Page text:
By: Isa Herrera MSPT, CSCS

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Maybe you’ve heard the term ‘pelvic floor’ and thought it was a bit confusing.

Or maybe you’re very familiar with the term because you’re struggling with incontinence, pelvic organ prolapse, or pain and discomfort during sex. 

If this is you, chances are good you’ve likely been offered very little in the way of information or options — most docs aren’t exactly well versed in this area of expertise, and many encourage women to resort to painful surgeries and injections.

Which is why I’m bringing you an in-depth look at the pelvic floor today. We’re going to explore exactly what this term means, what it looks like when issues start to arise, and steps you can take to heal yourself.

I’ve helped 15,000 women worldwide regain their pelvic health. You can believe that after treating that many women, I’ve seen it all. You are not alone! Over 30 million women1 in the U.S. have experienced pelvic floor problems. 

I promise that your issues with your pelvic floor are treatable and you can heal. Just don’t give up.

My hope is that after reading this, you’ll be inspired to heal yourself and share what I’m teaching here with other women, too.

What is the pelvic floor?

The pelvic floor is the core of the female body. It is a group of muscles and tissue that support all of the organs in the pelvis, including the vagina, uterus, bowel, and bladder. These muscles control urinary function, bowel movements, and orgasms.

Let’s just say they’re an extremely important part of the female anatomy.

What can go wrong with my pelvic floor?

Unfortunately, all kinds of complications can arise in this group of muscles.

  • And as we age, muscles tend to weaken if we don’t actively engage them regularly. In fact, around 40% of women aged 40-69 and 50% of women over 80 have symptoms of pelvic floor disorders4.  

Have you ever peed a little bit when you coughed or sneezed? Then, my friend, you’ve experienced one of the most common symptoms of pelvic floor dysfunction.

Urinary incontinence due to a compromised pelvic floor can range from a few drops of urine to full-blown loss of bladder control. 

Some of the other symptoms that can also occur when the pelvic floor isn’t in peak form:

  • Fecal incontinence 
  • Pelvic organ prolapse (when the bladder, uterus, or rectum drop into or out of the vagina)5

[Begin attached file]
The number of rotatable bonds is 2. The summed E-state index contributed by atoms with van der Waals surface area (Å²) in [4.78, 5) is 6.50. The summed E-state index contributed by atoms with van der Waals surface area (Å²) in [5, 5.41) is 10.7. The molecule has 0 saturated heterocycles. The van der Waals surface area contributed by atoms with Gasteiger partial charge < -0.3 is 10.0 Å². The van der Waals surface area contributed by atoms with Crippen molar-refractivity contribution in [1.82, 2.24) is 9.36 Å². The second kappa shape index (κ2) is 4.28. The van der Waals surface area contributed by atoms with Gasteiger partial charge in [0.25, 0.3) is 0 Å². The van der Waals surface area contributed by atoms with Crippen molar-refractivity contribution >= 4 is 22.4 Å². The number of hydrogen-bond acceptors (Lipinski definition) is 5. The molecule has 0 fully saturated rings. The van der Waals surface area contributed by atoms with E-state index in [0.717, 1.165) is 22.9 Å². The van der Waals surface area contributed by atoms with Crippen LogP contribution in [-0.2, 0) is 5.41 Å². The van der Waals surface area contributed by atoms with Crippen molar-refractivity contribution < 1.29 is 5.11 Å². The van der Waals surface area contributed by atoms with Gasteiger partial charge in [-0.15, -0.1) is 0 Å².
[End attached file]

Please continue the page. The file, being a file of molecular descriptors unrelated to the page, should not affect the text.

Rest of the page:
• Painful sex
  • Inability to orgasm 
  • Difficult bowel movements
  • Abdominal pain
  • Pelvic pain
  • Feeling full or pressure in the pelvis
  • Painful urination

What are my options for treatment?

A full one-quarter of women have experienced episodes4 of involuntary leaking of urine. 

Over 50% of the women in the U.S. experience a degree of pelvic organ prolapse6, and 12% will have surgery for it.

And those are just the ones who have reported symptoms. Many of our sisters suffer in silence, too ashamed to tell anyone about their experiences. 

Often, when they bring their concerns up to a doctor, they’re dismissed as simply “part of the aging process” or “what happens to everyone after childbirth.” 

Even worse, most women are given a few standard treatment options:

  • Opioid painkillers
  • Surgery that can involve the placement of man-made mesh inside the vagina (of note: one of these procedures was just pulled from the market by the FDA7)
  • Vaginal injections

It breaks my heart. And I want every woman to know that they have other options. 

Options that involve non-invasive techniques.

Options that leave you feeling empowered and not victimized.

In my practice, I help women every day to learn: 

  • Yoga moves 
  • Abdominal exercises 
  • Pelvic massage techniques
  • Kegels — did you know there are over 13 types of these exercises?
  • Sound healing meditations
  • Breathwork

These techniques help you to take control of your pelvic floor and heal incontinence and prolapse. No knives, pills or needles required.

Also — I find that many women, after suffering from their conditions for so long become frustrated and exhausted after trying things that don’t work and being dismissed by doctors. Sometimes their partners inadvertently make them feel like they aren’t meeting their needs sexually. And this adds a certain level of psychological trauma to an already sensitive problem.